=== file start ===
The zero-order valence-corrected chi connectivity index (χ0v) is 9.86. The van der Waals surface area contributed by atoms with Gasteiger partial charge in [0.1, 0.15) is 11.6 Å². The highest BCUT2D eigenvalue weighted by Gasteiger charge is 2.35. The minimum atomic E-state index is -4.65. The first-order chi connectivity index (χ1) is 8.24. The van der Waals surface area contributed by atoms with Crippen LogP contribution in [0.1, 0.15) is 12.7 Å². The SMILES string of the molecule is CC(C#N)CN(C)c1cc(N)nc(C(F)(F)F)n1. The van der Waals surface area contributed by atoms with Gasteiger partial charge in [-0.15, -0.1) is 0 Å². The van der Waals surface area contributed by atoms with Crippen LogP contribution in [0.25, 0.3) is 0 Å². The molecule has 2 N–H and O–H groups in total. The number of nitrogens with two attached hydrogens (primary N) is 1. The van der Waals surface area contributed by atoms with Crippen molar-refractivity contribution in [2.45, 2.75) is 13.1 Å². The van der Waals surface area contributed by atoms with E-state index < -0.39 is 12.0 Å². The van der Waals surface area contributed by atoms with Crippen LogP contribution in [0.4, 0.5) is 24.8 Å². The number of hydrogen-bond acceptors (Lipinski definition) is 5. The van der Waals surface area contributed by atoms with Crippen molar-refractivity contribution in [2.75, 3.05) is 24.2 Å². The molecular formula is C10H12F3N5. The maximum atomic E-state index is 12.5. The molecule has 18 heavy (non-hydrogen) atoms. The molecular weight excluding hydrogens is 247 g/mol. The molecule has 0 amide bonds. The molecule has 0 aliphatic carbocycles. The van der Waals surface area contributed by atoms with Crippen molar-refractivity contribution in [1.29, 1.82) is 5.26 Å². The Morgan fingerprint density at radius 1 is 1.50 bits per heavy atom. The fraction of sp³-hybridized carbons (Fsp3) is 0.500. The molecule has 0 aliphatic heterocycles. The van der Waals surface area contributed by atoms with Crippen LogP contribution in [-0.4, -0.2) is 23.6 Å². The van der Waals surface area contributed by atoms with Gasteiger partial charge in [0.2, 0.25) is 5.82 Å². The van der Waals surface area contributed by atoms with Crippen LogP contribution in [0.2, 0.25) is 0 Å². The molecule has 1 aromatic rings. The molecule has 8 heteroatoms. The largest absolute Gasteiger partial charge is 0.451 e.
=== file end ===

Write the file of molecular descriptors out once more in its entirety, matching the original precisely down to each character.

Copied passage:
The zero-order valence-corrected chi connectivity index (χ0v) is 9.86. The van der Waals surface area contributed by atoms with Gasteiger partial charge in [0.1, 0.15) is 11.6 Å². The highest BCUT2D eigenvalue weighted by Gasteiger charge is 2.35. The minimum atomic E-state index is -4.65. The first-order chi connectivity index (χ1) is 8.24. The van der Waals surface area contributed by atoms with Crippen LogP contribution in [0.1, 0.15) is 12.7 Å². The SMILES string of the molecule is CC(C#N)CN(C)c1cc(N)nc(C(F)(F)F)n1. The van der Waals surface area contributed by atoms with Gasteiger partial charge in [-0.15, -0.1) is 0 Å². The van der Waals surface area contributed by atoms with Crippen LogP contribution in [0.25, 0.3) is 0 Å². The molecule has 2 N–H and O–H groups in total. The number of nitrogens with two attached hydrogens (primary N) is 1. The van der Waals surface area contributed by atoms with Crippen molar-refractivity contribution in [2.45, 2.75) is 13.1 Å². The van der Waals surface area contributed by atoms with E-state index < -0.39 is 12.0 Å². The van der Waals surface area contributed by atoms with Crippen LogP contribution in [0.4, 0.5) is 24.8 Å². The number of hydrogen-bond acceptors (Lipinski definition) is 5. The van der Waals surface area contributed by atoms with Crippen molar-refractivity contribution in [2.75, 3.05) is 24.2 Å². The molecular formula is C10H12F3N5. The maximum atomic E-state index is 12.5. The molecule has 18 heavy (non-hydrogen) atoms. The molecular weight excluding hydrogens is 247 g/mol. The molecule has 0 amide bonds. The molecule has 0 aliphatic carbocycles. The van der Waals surface area contributed by atoms with Crippen molar-refractivity contribution in [1.29, 1.82) is 5.26 Å². The Morgan fingerprint density at radius 1 is 1.50 bits per heavy atom. The fraction of sp³-hybridized carbons (Fsp3) is 0.500. The molecule has 0 aliphatic heterocycles. The van der Waals surface area contributed by atoms with Crippen LogP contribution in [-0.4, -0.2) is 23.6 Å². The van der Waals surface area contributed by atoms with Gasteiger partial charge in [0.2, 0.25) is 5.82 Å². The van der Waals surface area contributed by atoms with Crippen LogP contribution in [0.2, 0.25) is 0 Å². The molecule has 1 aromatic rings. The molecule has 8 heteroatoms. The largest absolute Gasteiger partial charge is 0.451 e.